Thanks, Craig.

Operator

Thank you. [Operator Instructions] Our next question comes from Krish Sankar with Cowen. Your line is now open.

Robert Mertens -- Cowen -- Analyst

Hi, this is Robert Mertens on behalf of Krish. Thank you for taking my question. First, how should we think about the margin profile of the engineering systems business? I know you mentioned, product mix headwinds from late last year have been worked through, but would you expect any similar volume patterns this year or seasonality? And then, just a quick follow-up.

Shai Shahar -- Chief Financial Officer

In terms of seasonality, if you look back in the last two, three years, I think we see Q1 usually a little lower than Q4. It usually relates to the fact that many of our customers in that market are universities and educational institutions that have budget to consume. And closer to year-end, we see a little pickup in orders. And then in Q1, it's a little lower. In terms of the margin, we are saying, at least in the last three years, that the margin for the Systems business will fluctuate between the high 40s to low 50s. That's our target. That's where we -- that's also what we took into consideration when we built our long-term model of overall 47% gross margin. On the way there, things will fluctuate, but within that range with what we expect.

Robert Mertens -- Cowen -- Analyst

Great. Thank you. And then, just a quick one around the NAND Probe Cards business and new products and just thinking about on qualification through the first part of the year, when should we think about timing of any sort of new recognition of the business?

Mike Slessor -- President & Chief Executive Officer

Yes. Our NAND business really is -- has two components at this stage in the company history. The first is the legacy FormFactor NAND business, which continues to be opportunistic for us. We are, for most of mainstream NAND, not cost competitive. And so that business, you've seen historically has been pretty lumpy. We talked last quarter about starting to leverage the products and technology, we got as part of the acquisition of the Advantest probe card assets to try and go after a little bit more of the mainstream NAND Flash market. That product is a lot more cost competitive. And so, we're beginning to work on exercising that option. We're still in very early innings, discussing with customers' qualification plans, trying to extend that business a little bit beyond the single-digit millions revenue it had at the time of acquisition. So, any qualification time line for a new architecture in the industry takes several quarters, so probably getting us into the back half of '21.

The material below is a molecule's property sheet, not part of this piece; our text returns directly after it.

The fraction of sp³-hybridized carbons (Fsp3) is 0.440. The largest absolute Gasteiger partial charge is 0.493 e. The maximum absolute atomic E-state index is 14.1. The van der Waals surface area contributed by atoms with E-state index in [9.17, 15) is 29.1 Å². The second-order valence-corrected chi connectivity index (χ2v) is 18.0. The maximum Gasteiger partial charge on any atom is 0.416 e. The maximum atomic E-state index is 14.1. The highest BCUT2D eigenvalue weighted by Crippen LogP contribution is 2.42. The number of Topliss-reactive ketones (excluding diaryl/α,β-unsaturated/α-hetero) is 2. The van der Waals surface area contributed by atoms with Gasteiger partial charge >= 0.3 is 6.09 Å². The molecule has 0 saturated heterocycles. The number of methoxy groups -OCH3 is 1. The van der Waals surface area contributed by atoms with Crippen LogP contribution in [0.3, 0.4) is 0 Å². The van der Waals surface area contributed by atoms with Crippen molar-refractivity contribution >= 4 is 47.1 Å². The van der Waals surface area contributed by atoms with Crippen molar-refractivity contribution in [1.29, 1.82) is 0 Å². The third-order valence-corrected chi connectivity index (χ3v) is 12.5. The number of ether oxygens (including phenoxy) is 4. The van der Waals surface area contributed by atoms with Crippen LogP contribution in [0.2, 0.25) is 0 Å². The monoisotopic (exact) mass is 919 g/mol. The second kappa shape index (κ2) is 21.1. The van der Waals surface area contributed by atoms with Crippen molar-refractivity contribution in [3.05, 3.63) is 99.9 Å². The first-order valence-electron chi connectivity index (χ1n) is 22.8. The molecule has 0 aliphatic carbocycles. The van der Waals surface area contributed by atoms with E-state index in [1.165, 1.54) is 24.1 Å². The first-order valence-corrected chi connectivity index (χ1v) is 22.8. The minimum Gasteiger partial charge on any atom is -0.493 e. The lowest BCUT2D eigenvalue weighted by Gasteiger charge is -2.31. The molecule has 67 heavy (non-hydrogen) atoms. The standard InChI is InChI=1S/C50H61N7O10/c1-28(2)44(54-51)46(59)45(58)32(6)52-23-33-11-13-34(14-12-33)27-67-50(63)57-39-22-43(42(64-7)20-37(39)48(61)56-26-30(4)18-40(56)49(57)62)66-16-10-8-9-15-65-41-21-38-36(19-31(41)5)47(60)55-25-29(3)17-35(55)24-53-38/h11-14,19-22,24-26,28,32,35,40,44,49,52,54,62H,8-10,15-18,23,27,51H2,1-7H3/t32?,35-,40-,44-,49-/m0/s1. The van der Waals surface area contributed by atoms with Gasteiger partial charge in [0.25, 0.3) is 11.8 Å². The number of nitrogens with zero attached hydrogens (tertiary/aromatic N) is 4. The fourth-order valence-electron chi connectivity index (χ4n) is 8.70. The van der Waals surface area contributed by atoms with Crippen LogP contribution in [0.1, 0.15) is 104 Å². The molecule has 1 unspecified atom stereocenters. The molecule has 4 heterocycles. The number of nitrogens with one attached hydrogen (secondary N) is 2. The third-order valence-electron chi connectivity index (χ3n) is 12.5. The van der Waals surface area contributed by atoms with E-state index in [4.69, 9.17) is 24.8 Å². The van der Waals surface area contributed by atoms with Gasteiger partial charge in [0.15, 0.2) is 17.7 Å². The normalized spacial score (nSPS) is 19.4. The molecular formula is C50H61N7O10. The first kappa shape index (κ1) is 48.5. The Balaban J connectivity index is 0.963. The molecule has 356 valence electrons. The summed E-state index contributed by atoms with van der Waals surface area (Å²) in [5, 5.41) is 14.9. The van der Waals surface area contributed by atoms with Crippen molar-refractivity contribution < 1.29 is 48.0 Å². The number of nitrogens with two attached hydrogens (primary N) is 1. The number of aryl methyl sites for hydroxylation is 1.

And then, you got to go compete for designs and win and ramp. So, that's going to take you into sort of the middle part of '22. But as we go through that, we'll certainly keep you updated, as we make progress on trying to exercise that option in NAND flash.

Robert Mertens -- Cowen -- Analyst

Great, thank you. That's all from me.

Operator

Thank you. Our next question comes from Amanda Scarnati with Citi. Your line is now open.

Amanda Scarnati -- Citi -- Analyst

Hi, good evening. Just on to TSMC. Can you just talk a little bit about what the total opportunity can look like there, both from a perspective of what the opportunities for TSMC to outsource would look like as a percentage of their total probe card business? And what that looks like in terms of what FORM can achieve in terms of market share there?

Shai Shahar -- Chief Financial Officer

Yes. I think -- so at that customer, we're really focused and really only relevant and qualified for the advanced nodes, say, 10-nanometer, 7-nanometer, 5-nanometer and on. But those nodes represent the entire opportunity for FormFactor. There's very little in-sourcing that goes on for those advanced nodes because of the complexity. And so, go back to the question earlier about the significant WFE capex and investments in these advanced nodes, we expect that opportunity is going to continue to grow from where it is. If you look at where the revenue was in the first quarter, it's starting to nudge up against that $100 million annual run rate. Still reasonably concentrated and is going to -- we are going to see quarter-to-quarter fluctuations. But as we address more designs on those advanced nodes and more of that customer's wafer starts to move to that advanced nodes, we're optimistic that we can continue to grow that business long term.

Amanda Scarnati -- Citi -- Analyst

Great. And then, can you talk about capacity? And if you're still capacity constrained at these levels or if you've been able to open up new capacity through the extent that we talked about a couple of quarters ago.

Mike Slessor -- President & Chief Executive Officer

I think, Amanda, in some areas, we are still capacity constrained. And it depends on the specific product mix. We have multiple factories with different dynamics. But by and large, in these levels of revenue, we are at still capacity constraints.

Amanda Scarnati -- Citi -- Analyst

Thank you.

Operator

Thank you. I'm not showing any further questions at this time. I would now like to turn the call back over to Mike Slessor for closing remarks.

Mike Slessor -- President & Chief Executive Officer

Thanks everyone for joining us again this quarter. We're going to be at a bunch of conferences as we go through the late spring and early part of the summer and hope to see you there. Take care and stay safe.

Operator

[Operator Closing Remarks]

Duration: 48 minutes

Call participants:

Jason Cohen -- General Counsel

Mike Slessor -- President & Chief Executive Officer

Shai Shahar -- Chief Financial Officer

Tom Diffely -- D.A. Davidson -- Analyst

Brian Chin -- Stifel -- Analyst

Charles Shi -- Needham -- Analyst

Craig Ellis -- B. Riley Securities -- Analyst

Robert Mertens -- Cowen -- Analyst

Amanda Scarnati -- Citi -- Analyst

More FORM analysis